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Goldman boss urges end to bonus culture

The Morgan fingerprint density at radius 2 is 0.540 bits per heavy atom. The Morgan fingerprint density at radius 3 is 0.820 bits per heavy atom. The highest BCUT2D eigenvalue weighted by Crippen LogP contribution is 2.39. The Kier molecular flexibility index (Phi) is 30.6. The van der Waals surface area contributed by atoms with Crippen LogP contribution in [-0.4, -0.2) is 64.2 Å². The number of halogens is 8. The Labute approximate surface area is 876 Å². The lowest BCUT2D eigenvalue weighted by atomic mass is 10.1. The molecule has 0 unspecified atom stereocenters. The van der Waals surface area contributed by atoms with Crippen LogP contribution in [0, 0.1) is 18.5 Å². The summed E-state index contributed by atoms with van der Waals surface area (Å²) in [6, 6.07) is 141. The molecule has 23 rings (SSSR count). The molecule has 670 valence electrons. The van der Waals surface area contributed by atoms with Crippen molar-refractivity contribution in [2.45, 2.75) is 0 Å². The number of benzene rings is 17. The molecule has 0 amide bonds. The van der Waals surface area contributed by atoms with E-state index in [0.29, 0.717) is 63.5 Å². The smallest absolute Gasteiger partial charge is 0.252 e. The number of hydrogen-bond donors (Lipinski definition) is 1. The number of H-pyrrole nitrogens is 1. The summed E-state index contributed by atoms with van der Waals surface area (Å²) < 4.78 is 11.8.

LONG-TERM guaranteed bonuses should be banned and clawbacks introduced into contracts to prevent the excessive risk-taking of the past, Goldman Sachs chief executive Lloyd Blankfein said yesterday.<br /><br />Speaking at the Banks in Transition conference in Frankfurt, Blankfein said there was &ldquo;little justification of outsized discretionary compensation when a financial institution has lost money&rdquo;.<br /><br />He said bonuses should have a greater weighting towards stock payouts, while top earners should get most of their payouts in deferred stock. Only junior staff should receive their bonuses in cash, he said.<br /><br />The Goldman supremo&rsquo;s criticism of remuneration practices will raise eyebrows given that the bank put aside a record $11.4bn (&pound;6.9bn) pay pot in the first half of 2009. He also attacked some investment banking products as being of no use to society. &ldquo;The industry let the growth and complexity in new instruments outstrip their economic and social utility as well as the operational capacity to manage them,&rdquo; said Blankfein.<br /><br />Blankfein, whose bank recorded record second-quarter profit on the back of stellar performances in trading and underwriting, added that banks were &ldquo;healing&rdquo; and that the &ldquo;worst of this crisis is off the table&rdquo;.<br /><br />On the collapse of Lehman Brothers, he said that while the bank&rsquo;s demise was extremely regrettable, saving it could have led to a public backlash that might have prevented the government from rescuing the next, potentially much larger, bank to face problems.